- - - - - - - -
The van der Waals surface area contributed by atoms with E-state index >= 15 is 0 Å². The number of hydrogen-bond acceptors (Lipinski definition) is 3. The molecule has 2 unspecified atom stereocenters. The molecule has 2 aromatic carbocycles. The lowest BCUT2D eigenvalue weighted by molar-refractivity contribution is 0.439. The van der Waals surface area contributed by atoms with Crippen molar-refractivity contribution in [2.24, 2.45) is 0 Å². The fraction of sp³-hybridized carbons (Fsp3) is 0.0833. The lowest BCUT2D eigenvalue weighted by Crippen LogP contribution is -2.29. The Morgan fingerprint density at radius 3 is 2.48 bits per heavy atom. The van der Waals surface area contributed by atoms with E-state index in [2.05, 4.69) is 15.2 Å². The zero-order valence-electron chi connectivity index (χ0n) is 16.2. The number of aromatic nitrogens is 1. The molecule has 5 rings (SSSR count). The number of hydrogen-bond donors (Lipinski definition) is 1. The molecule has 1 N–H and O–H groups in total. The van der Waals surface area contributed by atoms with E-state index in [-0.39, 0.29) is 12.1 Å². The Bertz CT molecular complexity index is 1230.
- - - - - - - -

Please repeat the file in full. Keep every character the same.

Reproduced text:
The van der Waals surface area contributed by atoms with E-state index >= 15 is 0 Å². The number of hydrogen-bond acceptors (Lipinski definition) is 3. The molecule has 2 unspecified atom stereocenters. The molecule has 2 aromatic carbocycles. The lowest BCUT2D eigenvalue weighted by molar-refractivity contribution is 0.439. The van der Waals surface area contributed by atoms with Crippen molar-refractivity contribution in [2.24, 2.45) is 0 Å². The fraction of sp³-hybridized carbons (Fsp3) is 0.0833. The lowest BCUT2D eigenvalue weighted by Crippen LogP contribution is -2.29. The Morgan fingerprint density at radius 3 is 2.48 bits per heavy atom. The van der Waals surface area contributed by atoms with E-state index in [2.05, 4.69) is 15.2 Å². The zero-order valence-electron chi connectivity index (χ0n) is 16.2. The number of aromatic nitrogens is 1. The molecule has 5 rings (SSSR count). The number of hydrogen-bond donors (Lipinski definition) is 1. The molecule has 1 N–H and O–H groups in total. The van der Waals surface area contributed by atoms with E-state index in [-0.39, 0.29) is 12.1 Å². The Bertz CT molecular complexity index is 1230.